UN report details massive destruction and serious rights violations since July 2015 in southeast Turkey
GENEVA (10 March 2017) – The UN Human Rights Office on Friday published a report detailing allegations of massive
destruction, killings and numerous other serious human rights violations committed between July 2015 and December 2016
in southeast Turkey, during Government security operations that have affected more than 30 towns and neighbourhoods and
displaced between 335,000 and half a million people, mostly of Kurdish origin.
The report describes the extent of the destruction in the town of Nusaybin, in Mardin Province, where 1,786 buildings
appear to have been destroyed or damaged, and the Sur district of Diyarbakir, where the local government estimates that
70 percent of the buildings in the eastern part of the district were systematically destroyed by shelling. The
destruction apparently continued even after the security operations ended, reaching a peak during the month of August
2016. Before-and-after satellite images from Nusaybin and Sur show entire neighbourhoods razed to the ground.
The UN Human Rights Office is “particularly alarmed about the results of satellite imagery analysis, which indicate an
enormous scale of destruction of the housing stock by heavy weaponry,” the report states.
Heavy damage is also reported from a number of other towns, including Cizre, in Şirnak Province, where witnesses and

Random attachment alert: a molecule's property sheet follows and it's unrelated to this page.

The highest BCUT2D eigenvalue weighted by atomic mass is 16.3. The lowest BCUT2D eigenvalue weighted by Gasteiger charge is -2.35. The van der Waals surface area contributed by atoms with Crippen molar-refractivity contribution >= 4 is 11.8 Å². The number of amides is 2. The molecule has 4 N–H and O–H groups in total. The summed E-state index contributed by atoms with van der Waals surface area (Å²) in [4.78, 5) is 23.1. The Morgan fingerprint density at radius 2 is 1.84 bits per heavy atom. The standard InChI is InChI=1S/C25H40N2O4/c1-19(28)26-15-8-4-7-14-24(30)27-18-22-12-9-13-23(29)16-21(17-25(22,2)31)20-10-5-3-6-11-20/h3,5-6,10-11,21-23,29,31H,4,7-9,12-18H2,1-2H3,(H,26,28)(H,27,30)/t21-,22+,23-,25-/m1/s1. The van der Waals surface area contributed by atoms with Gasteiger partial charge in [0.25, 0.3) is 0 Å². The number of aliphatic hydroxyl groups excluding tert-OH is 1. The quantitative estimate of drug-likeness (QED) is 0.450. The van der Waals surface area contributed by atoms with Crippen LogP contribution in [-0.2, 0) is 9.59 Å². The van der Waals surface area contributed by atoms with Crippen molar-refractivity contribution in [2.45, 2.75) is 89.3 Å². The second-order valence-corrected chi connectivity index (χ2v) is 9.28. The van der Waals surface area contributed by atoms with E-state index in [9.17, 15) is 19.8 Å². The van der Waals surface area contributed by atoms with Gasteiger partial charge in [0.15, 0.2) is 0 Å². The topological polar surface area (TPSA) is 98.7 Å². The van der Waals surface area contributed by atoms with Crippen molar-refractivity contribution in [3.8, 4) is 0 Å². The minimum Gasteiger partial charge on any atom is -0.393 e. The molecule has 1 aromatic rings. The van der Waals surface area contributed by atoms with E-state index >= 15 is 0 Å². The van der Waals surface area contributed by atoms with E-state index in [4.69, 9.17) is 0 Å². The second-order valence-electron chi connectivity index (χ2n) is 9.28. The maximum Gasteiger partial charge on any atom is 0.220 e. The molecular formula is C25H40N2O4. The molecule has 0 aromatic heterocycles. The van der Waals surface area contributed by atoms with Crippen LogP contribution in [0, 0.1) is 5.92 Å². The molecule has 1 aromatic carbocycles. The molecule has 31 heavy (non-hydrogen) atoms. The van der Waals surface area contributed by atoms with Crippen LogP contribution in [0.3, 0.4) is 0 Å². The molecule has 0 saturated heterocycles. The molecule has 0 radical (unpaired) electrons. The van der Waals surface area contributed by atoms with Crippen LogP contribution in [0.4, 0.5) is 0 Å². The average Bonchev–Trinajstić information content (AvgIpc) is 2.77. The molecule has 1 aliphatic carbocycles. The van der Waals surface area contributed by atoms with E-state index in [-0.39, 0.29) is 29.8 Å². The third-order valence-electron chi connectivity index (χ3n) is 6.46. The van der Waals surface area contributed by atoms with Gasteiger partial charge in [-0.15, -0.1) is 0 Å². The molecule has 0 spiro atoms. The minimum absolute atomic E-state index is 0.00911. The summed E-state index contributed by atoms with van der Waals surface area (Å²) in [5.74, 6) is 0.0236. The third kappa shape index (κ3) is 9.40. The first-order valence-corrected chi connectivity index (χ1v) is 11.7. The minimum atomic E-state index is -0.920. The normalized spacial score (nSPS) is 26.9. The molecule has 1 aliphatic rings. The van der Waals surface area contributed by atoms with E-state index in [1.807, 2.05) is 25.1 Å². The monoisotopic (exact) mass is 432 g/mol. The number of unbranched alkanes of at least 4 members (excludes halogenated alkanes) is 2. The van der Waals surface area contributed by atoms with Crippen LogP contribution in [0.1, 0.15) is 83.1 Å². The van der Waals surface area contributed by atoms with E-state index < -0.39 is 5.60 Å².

family members of victims “painted an apocalyptic picture of the wholesale destruction of neighbourhoods” where, in
early 2016, up to 189 men, women and children were trapped for weeks in basements without water, food, medical attention
and power before being killed by fire, induced by shelling.
“The subsequent demolition of the buildings destroyed evidence and has therefore largely prevented the basic
identification and tracing of mortal remains,” the report continues. “Moreover, instead of opening an investigation into
the circumstances surrounding the reported excessive use of force, recourse to heavy weapons and the resulting deaths,
the local authorities accused the people killed of participating in terrorist organizations and took repressive measures
affecting members of their families.”
The report describes how one woman’s family “was invited by the public prosecutor to collect her remains, which
consisted of three small pieces of charred flesh, identified by means of a DNA match. The family did not receive an
explanation as to how she was killed nor a forensic report. The victim’s sister, who called for accountability of those
responsible for her death and attempted to pursue a legal process, was charged with terrorist offences.”
The report also cited information received from the Government of Turkey indicating that the Kurdistan Workers Party
(PKK), which the Government considers a terrorist organization, “had conducted a number of violent attacks that caused
deaths and injuries among Turkish security forces and other individuals. The PKK has also been involved, according to